When Jordan Jones ’13 earned a third-place ribbon at the Bridgewater College Intercollegiate Horse Show, she ended a decade-long drought in competitive riding at Mary Baldwin University.
The Virginia Beach native, along with freshman teammate Bryn Huxoll, have been working within guidelines established by the Intercollegiate Horse Show Association (IHSA) to help resurrect competitive riding at Mary Baldwin for the first time in at least 10 years.
Huxoll has been riding for 19 years — jumping fences for the Mary Baldwin team and competing in upper-level dressage back home in Spotsylvania County.
“My mom is a world-champion rider and trainer,” Huxoll said. “Of course, I got pulled into the [riding] world at home. I rode side-saddle for the first seven years, then I started riding dressage, and now I’m riding hunter.” (Based on the tradition of fox hunting, “hunt seat” refers to a style of forward-seat riding. Along with dressage, it is one of the two classic forms of English riding.)
Jones — who is triple majoring in Health Care Administration, sociology/psychology, and business — started riding in 5th grade. She began thinking of ways to rebuild Mary Baldwin’s equestrian club her freshman year and hopes to expand the team during her senior year, beginning with the upcoming 2012 fall season.
“It happened so fast. It’s exciting,” Jones said of competing at the collegiate level.
If nurtured in a diverse environment such as Mary Baldwin, Huxoll and Jones’ efforts could lead to a unique opportunity in the riding world.
“All little girls love horses. All little girls love the idea of riding. But most little girls don’t have the chance to do it,” said Lydia Petersson, riding club sponsor (pictured, above, with Jones) and director of sponsored programs and undergraduate research at Mary Baldwin. “One of our great advantages is that we have a potential for a very, very diverse team. And that’s not common in horse sports.”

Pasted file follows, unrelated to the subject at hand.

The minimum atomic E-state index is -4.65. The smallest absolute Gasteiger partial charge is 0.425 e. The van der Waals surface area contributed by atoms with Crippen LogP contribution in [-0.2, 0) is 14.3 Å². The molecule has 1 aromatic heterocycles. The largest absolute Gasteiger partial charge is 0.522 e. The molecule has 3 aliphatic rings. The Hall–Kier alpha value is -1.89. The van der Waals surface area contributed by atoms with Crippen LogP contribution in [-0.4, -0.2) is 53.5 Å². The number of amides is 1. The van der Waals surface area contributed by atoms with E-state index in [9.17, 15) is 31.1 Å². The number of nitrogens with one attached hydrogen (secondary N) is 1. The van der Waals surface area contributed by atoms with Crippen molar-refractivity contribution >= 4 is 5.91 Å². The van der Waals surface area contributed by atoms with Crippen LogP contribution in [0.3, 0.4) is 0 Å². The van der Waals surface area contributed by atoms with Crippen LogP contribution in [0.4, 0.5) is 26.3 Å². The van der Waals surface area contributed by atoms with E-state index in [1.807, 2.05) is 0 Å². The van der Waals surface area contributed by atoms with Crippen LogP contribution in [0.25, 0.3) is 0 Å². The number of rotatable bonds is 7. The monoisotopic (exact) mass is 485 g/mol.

The IHSA supports more than 8,300 students at more than 370 colleges and universities nationwide and in Canada. According to its website, the organization was “founded on the principle that any college student should be able to participate in horse shows regardless of his or her riding ability or financial status.”
With a student body so rich in cultural and socioeconomic diversity, Mary Baldwin has a chance to introduce riding to young women largely underrepresented in the sport. A robust program would also give horse-focused alumnae/i a chance to give back to Mary Baldwin by contributing used equipment, funds for the riding lessons, and even moral support to the team.
“Riding is not a cheap sport by any stretch of the imagination,” Huxoll said. “For field hockey, you just buy a mouth guard, shin guards, socks, and cleats. For riding, there’s a specific jacket, shirt, collar, gloves, collar pin, pants, boots, and helmet. And that’s just show attire.”
In addition to meeting on campus for yoga and other workouts, Jones and Huxoll ride at least two days a week at Grey Gables Farm in Swoope, which is how they connected with Petersson, who also rides there.
“The time alone is a career in itself. Here, at school, I only spend about six hours a week at the barn, but at home over the summer I spend about 17 hours a week at the barn,” Huxoll said. As for why she enjoys riding, she added, “Horses don’t talk back. Plus it’s a rush flying through the air over a jump.”
“I enjoy all of it – even just practicing,” Jones said. “It’s my ‘me’ time.”
After fulfilling a requirement to observe intercollegiate horse shows, the women were allowed to compete at the University of Virginia and Bridgewater College, where Jones captured her third-place ribbon in Walk-Trot-Canter.
To compete, a student does not have to own her horse. Host schools supply the horses for student riders, who are given just a few minutes to acquaint themselves with the animals before a show begins. That sort of accessibility represents the IHSA philosophy.
“I think that’s one of the real key reasons why I got involved in this, once I realized [the IHSA] mission,” Petersson said. “It’s a team sport, but you can compete with just a few lessons, really.”
For more information and photos, visit the Mary Baldwin University Riding Club Facebook page .
At a Glance
In the equestrian world, there is practice gear and then there is show apparel. Costs can quickly add up when factoring in the average price of items necessary for competition.
Shirt (including collar): $50–$80
Collar pin: $10–$40